Bonus: This easy corn casserole recipe is paired with my Slow Cooker Turkey Breast recipe shown in these photos. It’s a perfect selection when you may not need a huge whole turkey and/or you’re trying to free up oven space and want to make turkey in your slow cooker instead.
Ingredients for Creamed Corn Casserole
The great thing about this baked sweet corn casserole recipe is that you can stock up on most of the ingredients well before the holidays so that they’re on hand whenever you assemble the casserole.
Here’s what you’ll need to make this classic holiday side dish:
- Yellow cornmeal – Wondering what to do with any extra corn meal? Make my Classic Skillet Cornbread recipe which you can then use to also make Cornbread Stuffing
- All-purpose flour
- Granulated sugar
- Baking powder
- Onion powder
- Garlic powder
- Whole kernel corn
- Creamed corn
- Heavy cream
- Unsalted butter
- White cheddar cheese
- Chives or green onions, for garnishing
Note: Scroll down to the recipe card section of the post for the ingredients with amounts included and for more complete directions.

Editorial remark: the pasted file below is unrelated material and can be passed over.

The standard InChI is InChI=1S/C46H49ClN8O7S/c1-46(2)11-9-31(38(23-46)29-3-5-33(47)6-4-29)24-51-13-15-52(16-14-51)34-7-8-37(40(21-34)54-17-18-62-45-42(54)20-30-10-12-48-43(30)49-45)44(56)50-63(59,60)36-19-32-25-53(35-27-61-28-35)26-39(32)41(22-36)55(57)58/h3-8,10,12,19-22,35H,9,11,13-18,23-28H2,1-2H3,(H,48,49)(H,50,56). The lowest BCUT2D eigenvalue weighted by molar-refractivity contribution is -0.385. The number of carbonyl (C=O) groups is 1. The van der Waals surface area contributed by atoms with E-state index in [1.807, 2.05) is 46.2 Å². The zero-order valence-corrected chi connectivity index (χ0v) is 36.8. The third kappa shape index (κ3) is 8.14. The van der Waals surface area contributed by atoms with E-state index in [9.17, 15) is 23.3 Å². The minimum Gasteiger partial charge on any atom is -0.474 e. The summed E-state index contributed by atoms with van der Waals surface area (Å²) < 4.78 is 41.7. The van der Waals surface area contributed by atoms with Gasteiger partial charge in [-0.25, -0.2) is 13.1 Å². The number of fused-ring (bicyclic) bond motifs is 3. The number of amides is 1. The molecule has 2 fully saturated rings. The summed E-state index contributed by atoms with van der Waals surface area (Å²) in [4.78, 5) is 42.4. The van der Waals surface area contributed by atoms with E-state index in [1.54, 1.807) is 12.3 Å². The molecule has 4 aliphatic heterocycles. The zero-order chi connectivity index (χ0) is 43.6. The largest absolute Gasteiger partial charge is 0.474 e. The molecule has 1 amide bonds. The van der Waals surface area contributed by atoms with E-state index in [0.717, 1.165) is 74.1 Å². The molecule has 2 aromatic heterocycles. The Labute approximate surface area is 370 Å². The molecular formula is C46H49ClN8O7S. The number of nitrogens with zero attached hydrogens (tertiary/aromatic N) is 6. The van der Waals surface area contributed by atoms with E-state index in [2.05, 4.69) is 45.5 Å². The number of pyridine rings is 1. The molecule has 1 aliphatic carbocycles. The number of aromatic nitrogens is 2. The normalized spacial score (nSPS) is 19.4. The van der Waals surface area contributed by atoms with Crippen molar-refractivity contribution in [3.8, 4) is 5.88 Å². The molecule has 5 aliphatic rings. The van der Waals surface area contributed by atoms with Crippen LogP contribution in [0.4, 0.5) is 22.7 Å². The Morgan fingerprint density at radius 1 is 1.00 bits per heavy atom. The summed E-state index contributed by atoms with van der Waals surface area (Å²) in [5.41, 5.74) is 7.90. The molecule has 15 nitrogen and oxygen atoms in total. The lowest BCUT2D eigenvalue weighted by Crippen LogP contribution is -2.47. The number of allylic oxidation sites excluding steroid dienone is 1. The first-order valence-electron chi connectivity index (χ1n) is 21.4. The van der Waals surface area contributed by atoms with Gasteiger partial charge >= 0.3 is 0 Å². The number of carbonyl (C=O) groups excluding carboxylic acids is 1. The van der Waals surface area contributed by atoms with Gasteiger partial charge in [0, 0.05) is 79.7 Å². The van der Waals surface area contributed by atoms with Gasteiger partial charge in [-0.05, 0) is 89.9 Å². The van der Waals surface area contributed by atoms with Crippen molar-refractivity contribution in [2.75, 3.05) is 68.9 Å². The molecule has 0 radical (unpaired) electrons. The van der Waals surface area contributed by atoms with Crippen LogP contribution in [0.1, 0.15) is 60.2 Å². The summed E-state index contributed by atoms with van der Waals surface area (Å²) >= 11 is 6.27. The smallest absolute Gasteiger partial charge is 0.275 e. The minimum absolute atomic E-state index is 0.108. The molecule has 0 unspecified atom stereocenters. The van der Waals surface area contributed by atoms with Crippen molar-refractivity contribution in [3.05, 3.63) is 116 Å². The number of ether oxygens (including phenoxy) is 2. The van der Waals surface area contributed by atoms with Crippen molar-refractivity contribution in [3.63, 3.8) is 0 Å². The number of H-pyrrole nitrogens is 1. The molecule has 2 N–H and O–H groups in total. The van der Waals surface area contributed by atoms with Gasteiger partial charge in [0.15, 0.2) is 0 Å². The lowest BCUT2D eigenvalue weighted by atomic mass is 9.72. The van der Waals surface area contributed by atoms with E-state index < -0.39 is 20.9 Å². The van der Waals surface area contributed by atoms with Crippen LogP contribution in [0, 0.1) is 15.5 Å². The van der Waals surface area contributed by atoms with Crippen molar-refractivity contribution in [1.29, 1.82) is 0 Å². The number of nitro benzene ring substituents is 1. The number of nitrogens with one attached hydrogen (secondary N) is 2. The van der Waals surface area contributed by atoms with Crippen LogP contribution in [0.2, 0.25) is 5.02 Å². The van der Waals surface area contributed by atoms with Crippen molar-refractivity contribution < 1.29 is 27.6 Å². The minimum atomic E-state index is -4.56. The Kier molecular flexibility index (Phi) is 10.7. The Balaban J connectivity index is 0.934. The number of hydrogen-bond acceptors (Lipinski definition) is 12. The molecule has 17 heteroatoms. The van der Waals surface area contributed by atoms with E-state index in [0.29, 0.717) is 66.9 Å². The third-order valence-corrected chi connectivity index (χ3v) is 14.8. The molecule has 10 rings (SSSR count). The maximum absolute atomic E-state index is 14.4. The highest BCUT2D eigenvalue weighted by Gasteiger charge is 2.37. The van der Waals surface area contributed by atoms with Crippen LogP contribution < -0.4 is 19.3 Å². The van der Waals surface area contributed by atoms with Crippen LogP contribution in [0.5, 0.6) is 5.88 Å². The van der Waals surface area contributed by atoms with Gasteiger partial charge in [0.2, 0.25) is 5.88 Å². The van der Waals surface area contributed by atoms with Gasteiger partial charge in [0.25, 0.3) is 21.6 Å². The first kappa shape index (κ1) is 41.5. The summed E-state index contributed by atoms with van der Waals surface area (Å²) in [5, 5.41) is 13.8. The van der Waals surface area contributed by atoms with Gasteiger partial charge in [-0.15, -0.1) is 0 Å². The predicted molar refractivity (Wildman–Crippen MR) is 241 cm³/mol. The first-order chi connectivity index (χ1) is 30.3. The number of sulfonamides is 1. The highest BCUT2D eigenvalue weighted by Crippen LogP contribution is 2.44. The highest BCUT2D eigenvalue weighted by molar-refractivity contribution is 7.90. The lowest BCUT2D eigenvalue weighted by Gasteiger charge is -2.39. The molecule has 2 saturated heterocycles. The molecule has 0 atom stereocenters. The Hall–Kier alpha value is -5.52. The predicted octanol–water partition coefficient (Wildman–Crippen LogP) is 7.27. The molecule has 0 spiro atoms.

Ingredients Tip – Use Cornmeal
Please note that you are looking for yellow cornmeal for this easy holiday side dish recipe. I suppose white cornmeal would also work, although it’s not as common or easy to find as yellow. ‘Cornmeal’ and ‘corn meal’ are the same thing.
Do NOT use corn flour. That is another product and is not what you want. Corn flour is softer and smoother, more like actual flour, whereas corn meal has a bit of grit, which is what you want for this recipe.
Do NOT use cornstarch. That’s definitely way off track and you’d end up with a corn glue casserole as it’s a binder and would literally gum-up the whole thing. Avoid!
What Can I Substitute for Creamed Corn in Corn Casserole?
If you don’t have a can of creamed corn on hand or can’t buy it where you live, you can always make your own homemade creamed corn. But, that takes extra time and effort that I quite frankly don’t have during the holiday season!
Instead, what you can try using as a substitute for a can of creamed corn is:
- One 15-oz. can sweet corn kernels
- ½ cup milk (any kind)
- 1 teaspoon cornstarch OR 2 teaspoons all-purpose flour
Add the ingredients to a blender, pulse a few times until combined but still slightly chunky, then transfer to a saucepan and simmer over medium heat until thickened.
It’s not a perfect 1:1 substitute for canned cream-style corn, but it will work in a pinch.